Forwarded from Jurriaan

Nestor Miguel Gorojovsky gorojovsky at
Sun Jun 3 08:17:45 MDT 2001

Well, thank you Xxxx you gave me an opportunity to send a forerunner
of my postings on dependency theory. With almost no modification, just
the linkage with the quote of AGF, here it goes!

En relación a Re: Forwarded from Jurriaan , 
el 2 Jun 01, a las 17:00, Xxxx Xxxxxx dijo:

> "Viwed internally , the key point about Latin America's class
> structure is its polarization into those classes with jobs, income,
> status, and participation in society as against those classes either
> without employment or in jobs in high exploitation. Among those
> classes that together form a marginal class are most Indians,
> peasants, unemployed or underemployed workers, and highly exploited
> service workers. On the other hand of the scale are the best paid of
> the stable working class, the entrenched middle class, and the
> dominant bourgeoisie of urban elites and landlords"*** (_Dependence
> and Underdevelopment: Latin America's Political Economy_ by AGF,
> James Cockcroft, Dale Johnson). This social stratification gives us
> some clue about whether industrialization (from the standpoint of
> bourgeois "development" or "GNP") makes any sense in the context of
> imperialism.

I would contest the "viewed internally". In fact, this picture is a
picture made _from outside_, by a kind of enthomologist.  But in
essence, AGF is telling us that Latin American capitalism is a
capitalism which does not include all labor force in the labor
market. This general idea is a reasonable though cursory description,
but its schematism and "outsideness" has brought dependency theorists
to lots of very serious political mistakes.

One of the first things that we should conclude from the above is that
there is a good fraction of the Latin American population who is eager
to be included into the "stable working class", that is who is _for_,
not _against_, the expansion of capitalist social relations. While the
bourgeois ideologue will conclude from this (in a truly Kautskian way)
the necessity for capitalism in Latin America, the ultra-left
ideologue will conclude that the task of the Marxists is to fight
against these "erroneous" tendencies of the masses and thus, to oppose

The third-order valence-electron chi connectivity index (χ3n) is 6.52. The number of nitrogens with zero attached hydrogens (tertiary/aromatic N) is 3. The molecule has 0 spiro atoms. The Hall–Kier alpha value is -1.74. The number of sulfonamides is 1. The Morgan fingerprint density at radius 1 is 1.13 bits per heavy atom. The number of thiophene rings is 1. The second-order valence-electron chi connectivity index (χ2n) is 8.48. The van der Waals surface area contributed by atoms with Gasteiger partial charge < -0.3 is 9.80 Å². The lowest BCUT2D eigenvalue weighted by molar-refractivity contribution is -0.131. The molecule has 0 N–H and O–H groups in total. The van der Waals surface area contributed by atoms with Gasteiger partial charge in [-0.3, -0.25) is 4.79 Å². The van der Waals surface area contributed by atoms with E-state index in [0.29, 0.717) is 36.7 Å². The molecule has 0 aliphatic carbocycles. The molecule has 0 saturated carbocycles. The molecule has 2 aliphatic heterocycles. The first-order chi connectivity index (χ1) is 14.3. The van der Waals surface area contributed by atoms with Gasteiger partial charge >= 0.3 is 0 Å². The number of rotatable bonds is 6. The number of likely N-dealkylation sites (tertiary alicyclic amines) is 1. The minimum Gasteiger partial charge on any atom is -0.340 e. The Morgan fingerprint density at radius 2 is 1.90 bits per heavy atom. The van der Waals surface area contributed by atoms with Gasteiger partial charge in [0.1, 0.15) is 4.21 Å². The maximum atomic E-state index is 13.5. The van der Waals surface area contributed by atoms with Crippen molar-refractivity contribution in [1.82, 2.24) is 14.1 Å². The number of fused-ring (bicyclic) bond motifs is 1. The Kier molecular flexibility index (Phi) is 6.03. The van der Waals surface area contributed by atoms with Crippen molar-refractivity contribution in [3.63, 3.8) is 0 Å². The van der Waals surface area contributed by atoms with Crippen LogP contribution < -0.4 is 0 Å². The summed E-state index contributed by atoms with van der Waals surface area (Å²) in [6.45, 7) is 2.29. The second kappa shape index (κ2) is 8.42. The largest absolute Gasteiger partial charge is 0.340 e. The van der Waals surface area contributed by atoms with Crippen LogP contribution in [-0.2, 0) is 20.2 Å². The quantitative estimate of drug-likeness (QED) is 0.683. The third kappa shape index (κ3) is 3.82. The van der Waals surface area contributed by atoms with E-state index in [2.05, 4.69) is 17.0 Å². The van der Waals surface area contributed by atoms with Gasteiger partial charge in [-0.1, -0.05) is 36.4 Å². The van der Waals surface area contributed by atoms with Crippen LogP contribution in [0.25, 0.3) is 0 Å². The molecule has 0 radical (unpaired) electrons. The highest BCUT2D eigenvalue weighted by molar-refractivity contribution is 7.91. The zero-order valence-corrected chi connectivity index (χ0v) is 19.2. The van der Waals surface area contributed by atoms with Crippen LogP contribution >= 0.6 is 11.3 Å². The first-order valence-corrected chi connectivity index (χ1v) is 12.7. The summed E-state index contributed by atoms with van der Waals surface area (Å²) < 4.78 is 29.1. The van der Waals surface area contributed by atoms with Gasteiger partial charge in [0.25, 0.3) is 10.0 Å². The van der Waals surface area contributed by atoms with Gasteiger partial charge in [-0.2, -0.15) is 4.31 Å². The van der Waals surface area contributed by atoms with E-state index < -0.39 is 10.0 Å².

the non-socialist revolutionary movements as a matter of principle
-which in the end puts her or him on the same side with imperialists
and pro-imperialist oligarchies against the non-socialist masses.

The essential task here is, on the contrary, to establish a permanent
link with those _sane_ aspirations of the marginalized ones, and to
patiently fight arm by arm with them against the grip of the
imperialists, while never falling to the siren's songs of the
bourgeois ideologues.

History is made in practice, and when one's practice is to side -with
very sound "leftist" arguments- with the enemies of socialism who are
at the same time the enemies *that kind of capitalism which would
satisfy those needs of the masses*, then the masses will correctly
arrive at the idea that they have little, if anything, to do with
people like us. On the contrary, while struggling against them, we
should also explain once and again that if we want to carry the
struggle to a good end we shall have to go for _more_ than
"capitalism", granted. But the test of the pudding is the eating.

All the grand gesturing by AGF deserves the quartet by Leonardo
Castellani, a right-wing priest who tried to find Satan himself in the
writings of Marx but at the same time -and among other good actions-
hid Marxists and helped them to escape during the 1976 dictatorship:

"Qué gente que sabe cosas
la gente de este albardón.
Qué gente que sabe cosas
pero cosas que no son..."


[1] it is a mistake to sprinkle the term "bourgeoisie, even
'comprador' bourgeoisie" on any ruling class in Latin America

Néstor Miguel Gorojovsky
gorojovsky at

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